Pauline Hinchion: Make money work for communities with bond scheme

The political noise about the closures of banks, often the only ones left in communities, has been getting louder recently.
Pauline Hinchion, Scottish Communities FinancePauline Hinchion, Scottish Communities Finance
Pauline Hinchion, Scottish Communities Finance

The reality is that the widespread and systematic closures have been happening for at least ten years.

Media outrage has homed in on the impact this is having on people who can no longer get local access to their cash. However, the consequences of these closures can be especially ­disastrous for community businesses in rural and deprived urban areas, putting a severe strain on the ­communities they serve. Vital ­services are often lost as a result.

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The damaging effect that bank ­closures is having on local communities is well documented and backed up by research. According to ­financial campaign group Move Your Money, communities without a bank lose 104 per cent of lending growth, meaning that the major banks are actively withdrawing money from those areas rather than lending. This, in turn, has an adverse effect on the sustainability of communities.

On average, communities that lose their last bank suffer a drop in ­lending of around £1.6 million, a ­significant and damaging economic loss to any community.

Even in communities where a bank still exists, the reality for most ­business is that it is extremely ­difficult to access affordable, micro finance, particularly in the ten years since the financial crash.

The impact of this much diminished financial landscape can be ­significant in terms of business ­failure, job losses, lack of job opportunities and a decrease in the availability of local products and services.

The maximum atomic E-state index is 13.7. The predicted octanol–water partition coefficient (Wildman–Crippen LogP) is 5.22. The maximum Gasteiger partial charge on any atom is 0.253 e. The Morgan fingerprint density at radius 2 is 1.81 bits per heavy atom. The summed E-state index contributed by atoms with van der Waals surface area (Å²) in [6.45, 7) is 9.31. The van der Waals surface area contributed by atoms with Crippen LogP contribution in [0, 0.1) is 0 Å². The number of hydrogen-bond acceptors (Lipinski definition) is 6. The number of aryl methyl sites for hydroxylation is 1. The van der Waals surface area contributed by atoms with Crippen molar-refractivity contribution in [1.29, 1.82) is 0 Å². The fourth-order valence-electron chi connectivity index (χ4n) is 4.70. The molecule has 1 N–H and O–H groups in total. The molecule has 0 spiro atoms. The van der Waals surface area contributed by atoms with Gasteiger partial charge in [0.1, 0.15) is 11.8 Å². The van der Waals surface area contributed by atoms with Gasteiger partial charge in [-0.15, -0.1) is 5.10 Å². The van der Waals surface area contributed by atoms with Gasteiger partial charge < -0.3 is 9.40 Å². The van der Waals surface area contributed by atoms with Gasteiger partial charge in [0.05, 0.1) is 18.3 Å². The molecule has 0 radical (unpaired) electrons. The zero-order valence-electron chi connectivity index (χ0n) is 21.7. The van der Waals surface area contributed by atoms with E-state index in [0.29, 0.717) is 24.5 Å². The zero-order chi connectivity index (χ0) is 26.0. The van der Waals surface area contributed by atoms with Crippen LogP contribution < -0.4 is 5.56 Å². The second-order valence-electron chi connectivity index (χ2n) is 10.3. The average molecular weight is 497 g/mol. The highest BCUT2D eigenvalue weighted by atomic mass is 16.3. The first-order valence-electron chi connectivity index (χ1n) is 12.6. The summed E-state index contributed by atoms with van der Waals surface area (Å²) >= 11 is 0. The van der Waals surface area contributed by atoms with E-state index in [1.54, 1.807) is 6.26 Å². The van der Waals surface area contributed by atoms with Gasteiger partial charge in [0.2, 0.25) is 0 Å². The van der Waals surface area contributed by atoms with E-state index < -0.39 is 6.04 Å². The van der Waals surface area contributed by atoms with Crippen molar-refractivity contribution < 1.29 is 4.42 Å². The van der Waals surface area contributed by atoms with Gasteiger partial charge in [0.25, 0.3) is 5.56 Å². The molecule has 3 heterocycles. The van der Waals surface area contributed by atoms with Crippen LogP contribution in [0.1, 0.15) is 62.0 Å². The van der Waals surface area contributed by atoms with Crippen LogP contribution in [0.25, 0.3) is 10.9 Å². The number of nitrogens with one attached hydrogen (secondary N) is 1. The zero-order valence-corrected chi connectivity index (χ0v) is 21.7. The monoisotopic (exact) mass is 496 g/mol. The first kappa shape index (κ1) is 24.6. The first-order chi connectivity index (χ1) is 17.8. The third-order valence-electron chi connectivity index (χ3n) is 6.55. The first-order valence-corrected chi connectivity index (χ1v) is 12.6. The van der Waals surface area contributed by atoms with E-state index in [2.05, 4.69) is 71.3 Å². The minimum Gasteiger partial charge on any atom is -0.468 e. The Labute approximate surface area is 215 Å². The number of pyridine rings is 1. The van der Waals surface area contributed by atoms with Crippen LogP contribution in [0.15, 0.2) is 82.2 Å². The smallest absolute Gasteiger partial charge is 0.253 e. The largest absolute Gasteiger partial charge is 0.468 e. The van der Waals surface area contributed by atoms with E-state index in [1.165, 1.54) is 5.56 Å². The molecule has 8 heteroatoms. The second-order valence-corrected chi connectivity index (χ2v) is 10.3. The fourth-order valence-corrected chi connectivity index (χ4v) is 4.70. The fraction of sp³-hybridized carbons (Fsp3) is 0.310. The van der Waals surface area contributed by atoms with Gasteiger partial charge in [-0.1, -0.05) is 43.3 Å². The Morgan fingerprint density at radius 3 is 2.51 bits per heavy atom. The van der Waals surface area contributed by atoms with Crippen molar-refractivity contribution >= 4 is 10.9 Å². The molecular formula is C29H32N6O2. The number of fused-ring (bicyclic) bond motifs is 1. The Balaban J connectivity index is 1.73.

All of these factors combine to make our communities less attractive places to live and work.

However, we do not have to ­passively accept this squeeze on local ­economies or the damage it can inflict on communities. Ordinary people can play a role as citizen investors in their local economies through community bonds.

Individuals, organisations and communities can come together to purchase community bonds, with the money raised being used to set up a loan fund. This fund can then be used to lend money to social and community enterprises, assisting them to continue to trade and grow.

This approach is being developed by Scottish Communities Finance Ltd (SCF), which has identified a need for alternative forms of finance for small-scale community and social enterprises.

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SCF is a new community benefit society that wants to create a new type of citizen investor – ordinary people who want to invest in their local economies in order to strengthen them and keep them flourishing.

The first community to take ­advantage of community bonds is the Scottish social enterprise sector. The bond has been developed in conjunction with Scottish Social Enterprise Networks (SENs). At present there are 17 locally-based SENs across Scotland with more than 800 ­members. These members are often small, locally-based organisations providing vital services – often filling gaps which appear in public services – in both urban and rural communities.

The bond offer aims to raise £100,000 through the sale of ­community bonds costing £50 each – and offers a 2 per cent return upon maturity. The offer closes on 7 May 2018. The money raised through the sale of bonds will then be used to set up a new loan fund that social enterprises across Scotland can access.

It is hoped that this fund will help fill the lending gap which has been created by the reluctance of banks and other financial bodies to offer micro, unsecured loans – often leaving small-scale community and social enterprise with few or no options when it comes to seeking finance. SCF aims to assist ­Scotland’s ­communities to become more ­viable and more vibrant – including ­supporting local job creation, regeneration and improved local services.

It wants to encourage ordinary people to invest in their communities. By pooling their financial resources into community loan funds and lending this out to community businesses and social enterprises, they can help make communities more sustainable.

Purchasing community bonds is about making an investment in your community. Becoming a citizen investor shows support and encouragement for regeneration, local job creation, vibrant facilities and a diverse economy. For more details, contact SCF on 07934690429 or email [email protected] or see

Pauline Hinchion, Scottish ­Communities Finance Ltd.

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